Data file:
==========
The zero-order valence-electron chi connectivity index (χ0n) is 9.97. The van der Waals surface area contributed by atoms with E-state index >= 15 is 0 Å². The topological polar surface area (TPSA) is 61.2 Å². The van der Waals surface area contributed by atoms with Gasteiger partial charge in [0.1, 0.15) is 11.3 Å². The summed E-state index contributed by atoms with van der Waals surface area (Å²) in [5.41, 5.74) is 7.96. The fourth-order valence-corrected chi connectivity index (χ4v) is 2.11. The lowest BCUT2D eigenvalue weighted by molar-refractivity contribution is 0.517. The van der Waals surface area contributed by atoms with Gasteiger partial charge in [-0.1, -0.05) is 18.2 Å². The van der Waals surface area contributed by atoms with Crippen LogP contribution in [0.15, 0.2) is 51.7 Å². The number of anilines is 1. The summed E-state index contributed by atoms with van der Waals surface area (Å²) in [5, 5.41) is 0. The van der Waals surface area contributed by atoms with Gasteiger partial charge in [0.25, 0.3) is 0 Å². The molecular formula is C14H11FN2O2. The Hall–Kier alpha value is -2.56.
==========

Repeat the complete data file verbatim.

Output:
The zero-order valence-electron chi connectivity index (χ0n) is 9.97. The van der Waals surface area contributed by atoms with E-state index >= 15 is 0 Å². The topological polar surface area (TPSA) is 61.2 Å². The van der Waals surface area contributed by atoms with Gasteiger partial charge in [0.1, 0.15) is 11.3 Å². The summed E-state index contributed by atoms with van der Waals surface area (Å²) in [5.41, 5.74) is 7.96. The fourth-order valence-corrected chi connectivity index (χ4v) is 2.11. The lowest BCUT2D eigenvalue weighted by molar-refractivity contribution is 0.517. The van der Waals surface area contributed by atoms with Gasteiger partial charge in [-0.1, -0.05) is 18.2 Å². The van der Waals surface area contributed by atoms with Crippen LogP contribution in [0.15, 0.2) is 51.7 Å². The number of anilines is 1. The summed E-state index contributed by atoms with van der Waals surface area (Å²) in [5, 5.41) is 0. The van der Waals surface area contributed by atoms with Gasteiger partial charge in [0.25, 0.3) is 0 Å². The molecular formula is C14H11FN2O2. The Hall–Kier alpha value is -2.56.